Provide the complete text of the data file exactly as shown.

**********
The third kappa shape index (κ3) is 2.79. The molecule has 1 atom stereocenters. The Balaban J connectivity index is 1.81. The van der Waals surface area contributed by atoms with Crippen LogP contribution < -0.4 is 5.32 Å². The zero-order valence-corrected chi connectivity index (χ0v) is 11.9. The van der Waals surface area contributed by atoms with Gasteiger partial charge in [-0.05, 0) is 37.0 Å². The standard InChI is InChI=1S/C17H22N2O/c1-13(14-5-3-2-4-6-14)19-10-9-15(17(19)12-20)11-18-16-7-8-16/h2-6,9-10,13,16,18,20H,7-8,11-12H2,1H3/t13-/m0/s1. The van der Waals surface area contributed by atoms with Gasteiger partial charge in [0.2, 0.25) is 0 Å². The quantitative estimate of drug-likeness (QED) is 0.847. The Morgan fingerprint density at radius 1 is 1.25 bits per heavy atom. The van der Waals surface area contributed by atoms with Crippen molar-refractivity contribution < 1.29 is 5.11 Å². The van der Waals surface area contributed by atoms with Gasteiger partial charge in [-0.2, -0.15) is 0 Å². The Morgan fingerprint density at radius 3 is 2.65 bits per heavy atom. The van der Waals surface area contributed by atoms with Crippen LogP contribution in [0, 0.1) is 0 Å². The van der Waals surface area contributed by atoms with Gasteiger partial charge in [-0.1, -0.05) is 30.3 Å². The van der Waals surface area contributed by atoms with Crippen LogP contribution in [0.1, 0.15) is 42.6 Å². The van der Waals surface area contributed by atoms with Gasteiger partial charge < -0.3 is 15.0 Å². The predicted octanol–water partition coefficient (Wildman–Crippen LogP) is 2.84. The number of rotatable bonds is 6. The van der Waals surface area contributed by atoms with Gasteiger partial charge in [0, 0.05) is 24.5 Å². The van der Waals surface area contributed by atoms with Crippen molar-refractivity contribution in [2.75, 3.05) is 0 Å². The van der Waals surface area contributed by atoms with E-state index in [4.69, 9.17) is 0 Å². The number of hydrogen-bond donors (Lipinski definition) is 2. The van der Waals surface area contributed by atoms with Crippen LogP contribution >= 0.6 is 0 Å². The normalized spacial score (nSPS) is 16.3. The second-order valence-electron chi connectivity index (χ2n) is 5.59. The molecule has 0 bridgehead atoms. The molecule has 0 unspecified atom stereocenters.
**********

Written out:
The third kappa shape index (κ3) is 2.79. The molecule has 1 atom stereocenters. The Balaban J connectivity index is 1.81. The van der Waals surface area contributed by atoms with Crippen LogP contribution < -0.4 is 5.32 Å². The zero-order valence-corrected chi connectivity index (χ0v) is 11.9. The van der Waals surface area contributed by atoms with Gasteiger partial charge in [-0.05, 0) is 37.0 Å². The standard InChI is InChI=1S/C17H22N2O/c1-13(14-5-3-2-4-6-14)19-10-9-15(17(19)12-20)11-18-16-7-8-16/h2-6,9-10,13,16,18,20H,7-8,11-12H2,1H3/t13-/m0/s1. The van der Waals surface area contributed by atoms with Gasteiger partial charge in [0.2, 0.25) is 0 Å². The quantitative estimate of drug-likeness (QED) is 0.847. The Morgan fingerprint density at radius 1 is 1.25 bits per heavy atom. The van der Waals surface area contributed by atoms with Crippen molar-refractivity contribution < 1.29 is 5.11 Å². The van der Waals surface area contributed by atoms with Gasteiger partial charge in [-0.2, -0.15) is 0 Å². The Morgan fingerprint density at radius 3 is 2.65 bits per heavy atom. The van der Waals surface area contributed by atoms with Crippen LogP contribution in [0, 0.1) is 0 Å². The van der Waals surface area contributed by atoms with Gasteiger partial charge in [-0.1, -0.05) is 30.3 Å². The van der Waals surface area contributed by atoms with Crippen LogP contribution in [0.1, 0.15) is 42.6 Å². The van der Waals surface area contributed by atoms with Gasteiger partial charge < -0.3 is 15.0 Å². The predicted octanol–water partition coefficient (Wildman–Crippen LogP) is 2.84. The number of rotatable bonds is 6. The van der Waals surface area contributed by atoms with Gasteiger partial charge in [0, 0.05) is 24.5 Å². The van der Waals surface area contributed by atoms with Crippen molar-refractivity contribution in [2.75, 3.05) is 0 Å². The van der Waals surface area contributed by atoms with E-state index in [4.69, 9.17) is 0 Å². The number of hydrogen-bond donors (Lipinski definition) is 2. The van der Waals surface area contributed by atoms with Crippen LogP contribution >= 0.6 is 0 Å². The normalized spacial score (nSPS) is 16.3. The second-order valence-electron chi connectivity index (χ2n) is 5.59. The molecule has 0 bridgehead atoms. The molecule has 0 unspecified atom stereocenters.